|That's me on the left, next to my then-boyfriend, now-husband.|
While I certainly felt like I had found my group, when I became an exchanged student in the 11th grade, I quickly gave up running for smoking and drinking. Hey, it's legal in Germany.
What started as typical teenage rebellion developed into a full-blown nicotine and alcohol habit that added 30 pounds to my tiny, 5'2" frame, and made me feel sick and tired all the time. Even as I graduated high school and started college for early childhood education, I knew I shouldn't be smoking half a pack to a pack a day, eating Snickers and drinking Pepsi for lunch, or downing 5-6 beers every time I went out. But that's just what I did. I'm not proud of it, but I want to put it all out there to say that I get it: We get trapped by bad habits disguised as social norms and emotional releases.
It took six years, but when I finally started to realize I felt like crap all the time for a reason, I wised up, quit smoking and joined a gym. And I have to say, it didn't take too long for me to get back in bad-ass shape. When I present myself with a challenge or have anyone try to tell me "You can't do that." or "You'll never get your high school body back." I go into hyper-competitive mode. I dove head-first into exercise first to prove those voices wrong, and second, to prove to myself that I COULD get back in shape... or even better.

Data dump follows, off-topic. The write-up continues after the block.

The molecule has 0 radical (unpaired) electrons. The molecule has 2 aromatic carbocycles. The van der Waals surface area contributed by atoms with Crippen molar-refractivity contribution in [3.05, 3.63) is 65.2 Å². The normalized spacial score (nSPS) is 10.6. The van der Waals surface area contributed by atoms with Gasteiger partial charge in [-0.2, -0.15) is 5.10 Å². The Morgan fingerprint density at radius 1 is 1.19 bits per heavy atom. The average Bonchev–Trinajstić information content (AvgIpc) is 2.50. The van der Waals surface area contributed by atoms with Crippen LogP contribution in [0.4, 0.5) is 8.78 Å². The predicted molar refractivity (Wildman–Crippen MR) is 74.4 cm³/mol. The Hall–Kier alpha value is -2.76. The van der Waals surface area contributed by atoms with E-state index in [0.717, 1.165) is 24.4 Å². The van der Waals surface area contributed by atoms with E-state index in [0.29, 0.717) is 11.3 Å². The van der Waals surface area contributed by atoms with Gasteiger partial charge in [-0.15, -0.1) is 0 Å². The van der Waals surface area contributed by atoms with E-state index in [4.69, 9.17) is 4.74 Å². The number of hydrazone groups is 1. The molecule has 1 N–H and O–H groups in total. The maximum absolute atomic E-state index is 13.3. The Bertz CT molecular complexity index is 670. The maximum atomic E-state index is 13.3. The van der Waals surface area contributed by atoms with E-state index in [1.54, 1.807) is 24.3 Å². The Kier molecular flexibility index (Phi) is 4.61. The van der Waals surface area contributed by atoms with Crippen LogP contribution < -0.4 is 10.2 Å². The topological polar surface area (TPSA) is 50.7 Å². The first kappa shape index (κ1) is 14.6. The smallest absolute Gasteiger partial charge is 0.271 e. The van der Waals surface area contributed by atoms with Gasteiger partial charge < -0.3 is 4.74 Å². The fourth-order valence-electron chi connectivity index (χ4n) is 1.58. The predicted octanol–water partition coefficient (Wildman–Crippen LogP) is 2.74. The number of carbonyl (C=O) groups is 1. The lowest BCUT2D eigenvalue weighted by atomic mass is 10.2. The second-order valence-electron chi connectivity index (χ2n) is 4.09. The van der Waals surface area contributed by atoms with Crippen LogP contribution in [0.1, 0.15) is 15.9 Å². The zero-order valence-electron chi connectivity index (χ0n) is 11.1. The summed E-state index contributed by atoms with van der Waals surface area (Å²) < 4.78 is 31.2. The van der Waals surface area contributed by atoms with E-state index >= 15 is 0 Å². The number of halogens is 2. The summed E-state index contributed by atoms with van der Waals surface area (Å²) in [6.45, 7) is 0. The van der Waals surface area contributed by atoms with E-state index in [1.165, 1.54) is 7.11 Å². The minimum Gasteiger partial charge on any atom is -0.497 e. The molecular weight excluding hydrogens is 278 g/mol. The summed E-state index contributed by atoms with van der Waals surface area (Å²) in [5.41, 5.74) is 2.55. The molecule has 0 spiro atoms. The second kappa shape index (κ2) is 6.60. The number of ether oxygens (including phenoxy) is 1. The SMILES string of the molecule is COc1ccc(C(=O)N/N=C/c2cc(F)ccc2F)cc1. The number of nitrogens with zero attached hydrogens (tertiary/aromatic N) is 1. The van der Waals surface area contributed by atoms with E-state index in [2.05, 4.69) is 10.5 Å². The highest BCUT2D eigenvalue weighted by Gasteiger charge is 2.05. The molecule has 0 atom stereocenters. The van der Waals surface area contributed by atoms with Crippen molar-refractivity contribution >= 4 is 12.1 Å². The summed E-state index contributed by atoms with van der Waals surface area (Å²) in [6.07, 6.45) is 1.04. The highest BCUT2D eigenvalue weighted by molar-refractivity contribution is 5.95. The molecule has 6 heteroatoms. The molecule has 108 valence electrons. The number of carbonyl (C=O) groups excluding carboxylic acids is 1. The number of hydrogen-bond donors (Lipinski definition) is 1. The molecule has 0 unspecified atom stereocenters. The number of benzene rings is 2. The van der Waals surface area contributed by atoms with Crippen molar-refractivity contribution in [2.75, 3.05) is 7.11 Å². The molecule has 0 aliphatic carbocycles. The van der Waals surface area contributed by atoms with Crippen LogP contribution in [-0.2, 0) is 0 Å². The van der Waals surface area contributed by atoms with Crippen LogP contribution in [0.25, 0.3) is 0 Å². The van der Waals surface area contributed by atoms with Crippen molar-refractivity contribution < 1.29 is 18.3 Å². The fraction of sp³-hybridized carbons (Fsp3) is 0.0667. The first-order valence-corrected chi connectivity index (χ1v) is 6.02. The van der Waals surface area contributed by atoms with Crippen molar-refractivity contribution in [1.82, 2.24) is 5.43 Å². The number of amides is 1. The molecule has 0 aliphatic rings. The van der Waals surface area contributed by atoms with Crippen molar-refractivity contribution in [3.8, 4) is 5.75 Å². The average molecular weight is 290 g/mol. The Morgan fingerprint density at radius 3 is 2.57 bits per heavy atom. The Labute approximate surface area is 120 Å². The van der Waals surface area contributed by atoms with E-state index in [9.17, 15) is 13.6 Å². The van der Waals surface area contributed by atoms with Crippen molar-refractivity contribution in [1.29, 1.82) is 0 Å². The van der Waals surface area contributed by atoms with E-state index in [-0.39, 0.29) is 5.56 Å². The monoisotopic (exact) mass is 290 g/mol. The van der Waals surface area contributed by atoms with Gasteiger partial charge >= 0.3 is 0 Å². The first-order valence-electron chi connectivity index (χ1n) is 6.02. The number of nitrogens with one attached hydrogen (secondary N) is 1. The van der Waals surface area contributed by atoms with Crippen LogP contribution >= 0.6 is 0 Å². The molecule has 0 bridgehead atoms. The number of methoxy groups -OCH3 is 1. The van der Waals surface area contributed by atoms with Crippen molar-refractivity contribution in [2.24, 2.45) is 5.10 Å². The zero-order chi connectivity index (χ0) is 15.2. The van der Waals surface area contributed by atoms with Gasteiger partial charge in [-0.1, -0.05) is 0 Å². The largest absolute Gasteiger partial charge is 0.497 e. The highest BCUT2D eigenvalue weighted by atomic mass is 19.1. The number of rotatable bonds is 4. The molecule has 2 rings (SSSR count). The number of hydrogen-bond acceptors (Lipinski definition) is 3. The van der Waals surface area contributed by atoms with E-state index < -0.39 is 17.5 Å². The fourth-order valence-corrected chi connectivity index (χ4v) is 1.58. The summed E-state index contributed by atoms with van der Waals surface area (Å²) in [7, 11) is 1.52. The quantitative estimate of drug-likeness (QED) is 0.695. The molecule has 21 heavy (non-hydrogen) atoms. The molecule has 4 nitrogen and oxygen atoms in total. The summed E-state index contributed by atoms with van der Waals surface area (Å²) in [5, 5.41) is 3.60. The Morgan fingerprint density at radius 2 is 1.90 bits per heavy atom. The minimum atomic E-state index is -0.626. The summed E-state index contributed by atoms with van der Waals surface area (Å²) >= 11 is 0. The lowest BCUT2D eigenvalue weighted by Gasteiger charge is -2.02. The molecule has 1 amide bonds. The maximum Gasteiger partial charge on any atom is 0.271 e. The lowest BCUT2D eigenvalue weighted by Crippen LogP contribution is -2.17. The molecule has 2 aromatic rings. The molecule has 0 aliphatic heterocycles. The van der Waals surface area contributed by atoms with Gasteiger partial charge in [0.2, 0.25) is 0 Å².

|I may or may not be giving the SU-FI to the camera while flexing. I can't remember|
Rock climbing became very symbolic of my life and the struggles I had making the right choices for myself and conquering my own proverbial mountains. My tattoo doesn't represent me as a phenomenal climber, but it stands as a reminder of how the sport makes me feel, and that I would never go back to my lazy, apathetic attitude toward my body and health. After discovering just how strong I could feel, I knew I was ready to tackle my old nemesis: Running.
I started off slow, aiming to maintain moderate paces for equally moderate distances. I ran a few 5K's to get the adrenaline going again and decided that it just wasn't enough. I had to go big or go home. Rather than following the typical course of progression: 5K, 10K, half, then full marathon, I skipped right to the end. I signed up for and (barely) trained for my first marathon in 2007. I finished in four hours and limped for at least five days afterwards, but I did it and I was hungry for more.
Even as I became a first-time mother, fitness remained a huge aspect of my life. I had recently returned to school for fitness and personal training when we learned we were expecting. This did not stop me from maintaining a fitness routine, finishing the program, and even training clients. We joked that our goal was for them to get smaller as I grew larger.
Now, I want to share this passion with everyone else. But this isn't your typical running blog. I don't live with my eyes glued to a Garmin, run a million races a month, or train for an Olympic-qualifying time in any distance. I live, I parent, I work, I run, and often draw the lines between all aspects of my life looking for the common threads that pull everything together.
Today, I am a AAAI-ISMA-certified Personal Trainer and Keiser-certified indoor cycling instructor. Indoor cycling is something I fell in love with while training for my first marathon and I think it is a great way for runners to cross-train. I have a daughter who has also recently caught the running bug, and I wish to influence her and inspire her to be active and strong.
|That's her, running barefoot, naturally.|